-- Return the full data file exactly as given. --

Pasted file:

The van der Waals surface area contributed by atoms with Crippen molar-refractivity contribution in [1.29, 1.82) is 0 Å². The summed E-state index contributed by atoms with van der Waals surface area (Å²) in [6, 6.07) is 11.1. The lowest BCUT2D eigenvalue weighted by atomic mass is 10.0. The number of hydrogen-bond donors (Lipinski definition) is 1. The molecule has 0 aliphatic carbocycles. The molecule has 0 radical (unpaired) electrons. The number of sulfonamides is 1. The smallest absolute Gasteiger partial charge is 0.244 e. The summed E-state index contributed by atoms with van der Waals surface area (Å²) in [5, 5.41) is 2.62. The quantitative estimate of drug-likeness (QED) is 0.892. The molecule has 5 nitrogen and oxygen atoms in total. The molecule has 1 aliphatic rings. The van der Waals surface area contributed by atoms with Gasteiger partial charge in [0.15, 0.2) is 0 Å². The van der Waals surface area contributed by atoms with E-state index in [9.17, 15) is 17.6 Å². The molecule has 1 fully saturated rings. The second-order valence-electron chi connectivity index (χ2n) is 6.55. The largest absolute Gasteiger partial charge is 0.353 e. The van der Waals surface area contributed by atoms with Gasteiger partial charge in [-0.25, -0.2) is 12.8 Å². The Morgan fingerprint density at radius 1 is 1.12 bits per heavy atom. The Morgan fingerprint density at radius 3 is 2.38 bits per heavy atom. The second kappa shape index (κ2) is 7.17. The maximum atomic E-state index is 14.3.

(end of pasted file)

The van der Waals surface area contributed by atoms with Crippen molar-refractivity contribution in [1.29, 1.82) is 0 Å². The summed E-state index contributed by atoms with van der Waals surface area (Å²) in [6, 6.07) is 11.1. The lowest BCUT2D eigenvalue weighted by atomic mass is 10.0. The number of hydrogen-bond donors (Lipinski definition) is 1. The molecule has 0 aliphatic carbocycles. The molecule has 0 radical (unpaired) electrons. The number of sulfonamides is 1. The smallest absolute Gasteiger partial charge is 0.244 e. The summed E-state index contributed by atoms with van der Waals surface area (Å²) in [5, 5.41) is 2.62. The quantitative estimate of drug-likeness (QED) is 0.892. The molecule has 5 nitrogen and oxygen atoms in total. The molecule has 1 aliphatic rings. The van der Waals surface area contributed by atoms with Gasteiger partial charge in [0.15, 0.2) is 0 Å². The van der Waals surface area contributed by atoms with E-state index in [9.17, 15) is 17.6 Å². The molecule has 1 fully saturated rings. The second-order valence-electron chi connectivity index (χ2n) is 6.55. The largest absolute Gasteiger partial charge is 0.353 e. The van der Waals surface area contributed by atoms with Gasteiger partial charge in [-0.25, -0.2) is 12.8 Å². The Morgan fingerprint density at radius 1 is 1.12 bits per heavy atom. The Morgan fingerprint density at radius 3 is 2.38 bits per heavy atom. The second kappa shape index (κ2) is 7.17. The maximum atomic E-state index is 14.3.